How I came to doubt natural selection

I didn’t start out doubting Darwin’s theory. In fact I was one of Darwin’s most enthusiastic admirers. But I started doubting his theory when I realized it didn’t tell me anything useful about evolution. Here are some examples:

1. I’d be enjoying playing with my cat, then I’d wonder what that said about me. Was I so desperate for company that I’d do whatever a creature of some other species wanted me to do? Was I letting the cat make a fool of me, making me pretend to be another cat? Or I’d be in the garden and I’d be amazed at something a plant was doing, how it was growing, and I’d want to deepen my appreciation of it. But natural selection didn’t provide me with answers. Instead, it acted like a wet blanket, dousing my interest. The answer to everything was, it just evolved that way, through natural selection. Nothing was explained. That seemed odd for a scientific theory. Usually scientific theories illuminate. There’s something wrong with a theory that does the opposite, blunting your appreciation for whatever you want to know more about.

2. A friend told me there was an epidemic of suicide among young men 16 to 23 years old. Apparently it was a new intensification of adolescent existential angst, and parents had to keep careful watch over their sons. I tried to think of a way to relieve this kind of morbid thinking. But us having evolved through natural selection provided no basis for a message of uplift or hope. Our culture seems blighted by its new origin story, and that didn’t seem right.

3. Why does so much of our present thinking come from the past? Mind and will from the Greeks. Sentimental feelings such as passion and pity from Christianity. Humanism from the Renaissance. A greater sense of personal responsibility from the Reformation. Individual rights from the Enlightenment. But now? Nothing. Instead of the main message of our time—natural selection—making our culture richer, it seems to be hollowing it out.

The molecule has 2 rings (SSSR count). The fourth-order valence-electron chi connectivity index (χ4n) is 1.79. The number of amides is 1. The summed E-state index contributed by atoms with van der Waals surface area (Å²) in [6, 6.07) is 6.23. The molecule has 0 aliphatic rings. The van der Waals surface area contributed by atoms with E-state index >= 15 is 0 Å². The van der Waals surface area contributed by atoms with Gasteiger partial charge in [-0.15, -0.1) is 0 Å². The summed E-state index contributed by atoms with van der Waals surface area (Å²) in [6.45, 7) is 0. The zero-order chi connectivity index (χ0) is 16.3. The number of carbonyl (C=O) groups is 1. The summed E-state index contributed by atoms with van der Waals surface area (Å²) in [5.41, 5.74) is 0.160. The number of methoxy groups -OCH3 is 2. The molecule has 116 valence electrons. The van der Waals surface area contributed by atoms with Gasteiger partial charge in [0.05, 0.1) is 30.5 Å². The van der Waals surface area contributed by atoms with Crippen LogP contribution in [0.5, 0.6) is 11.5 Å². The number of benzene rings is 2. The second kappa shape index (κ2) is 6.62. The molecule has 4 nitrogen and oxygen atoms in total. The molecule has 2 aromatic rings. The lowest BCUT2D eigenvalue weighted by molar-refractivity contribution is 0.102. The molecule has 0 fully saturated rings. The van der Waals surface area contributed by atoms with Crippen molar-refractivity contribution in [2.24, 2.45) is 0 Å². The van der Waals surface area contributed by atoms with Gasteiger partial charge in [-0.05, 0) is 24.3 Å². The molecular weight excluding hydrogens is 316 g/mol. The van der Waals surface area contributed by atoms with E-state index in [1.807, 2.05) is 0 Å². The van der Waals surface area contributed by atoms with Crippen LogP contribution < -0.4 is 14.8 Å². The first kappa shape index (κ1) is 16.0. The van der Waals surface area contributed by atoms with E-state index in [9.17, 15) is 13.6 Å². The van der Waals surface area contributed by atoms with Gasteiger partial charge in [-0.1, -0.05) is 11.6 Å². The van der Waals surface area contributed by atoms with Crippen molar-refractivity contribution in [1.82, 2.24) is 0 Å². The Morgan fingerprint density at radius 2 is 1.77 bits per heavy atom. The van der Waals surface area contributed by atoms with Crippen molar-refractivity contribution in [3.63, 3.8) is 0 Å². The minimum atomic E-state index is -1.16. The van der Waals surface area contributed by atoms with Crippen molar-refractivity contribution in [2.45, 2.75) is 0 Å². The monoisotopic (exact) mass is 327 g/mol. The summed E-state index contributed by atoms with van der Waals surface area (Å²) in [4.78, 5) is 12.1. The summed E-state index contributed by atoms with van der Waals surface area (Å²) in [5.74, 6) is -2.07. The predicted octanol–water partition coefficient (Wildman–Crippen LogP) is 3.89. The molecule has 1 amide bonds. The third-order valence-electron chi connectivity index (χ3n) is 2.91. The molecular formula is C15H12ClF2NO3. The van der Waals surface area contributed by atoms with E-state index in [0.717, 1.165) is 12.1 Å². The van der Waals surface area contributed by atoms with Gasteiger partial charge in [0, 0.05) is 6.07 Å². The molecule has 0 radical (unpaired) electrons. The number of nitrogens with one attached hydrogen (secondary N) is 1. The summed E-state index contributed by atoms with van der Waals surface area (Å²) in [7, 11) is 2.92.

4. Whenever I looked at natural selection for whatever it was that made evolution so creative, that I could apply to enhance my own creativity and intelligence, I came up empty-handed. Natural selection failed to account for creativity, for feelings as the cause of behavior, and any motives other than sex and survival. Though supposedly it had made me, it told me nothing I could use to improve my self. Odd!

But what finally made me challenge natural selection was the logic behind it that denied free will—“Natural selection is a purely physical process that can act only on materials, so brains can evolve but consciousness can’t. Because consciousness can’t evolve it can’t exist. What actually makes decisions for you is not your consciousness, it’s chemical reactions in your brain. Your conscious thoughts are just a byproduct of those chemical reactions. Consciousness can’t act back on your brain to make anything happen, any more than your shadow can.”

And “Since what you do gets decided for you in your brain chemistry before you even become aware of it, you really aren’t responsible for what you do.” It’s that old-time Physicalism, now “proved” by the theory of natural selection.

That’s why my attack on Physicalism takes the form of an attack on natural selection.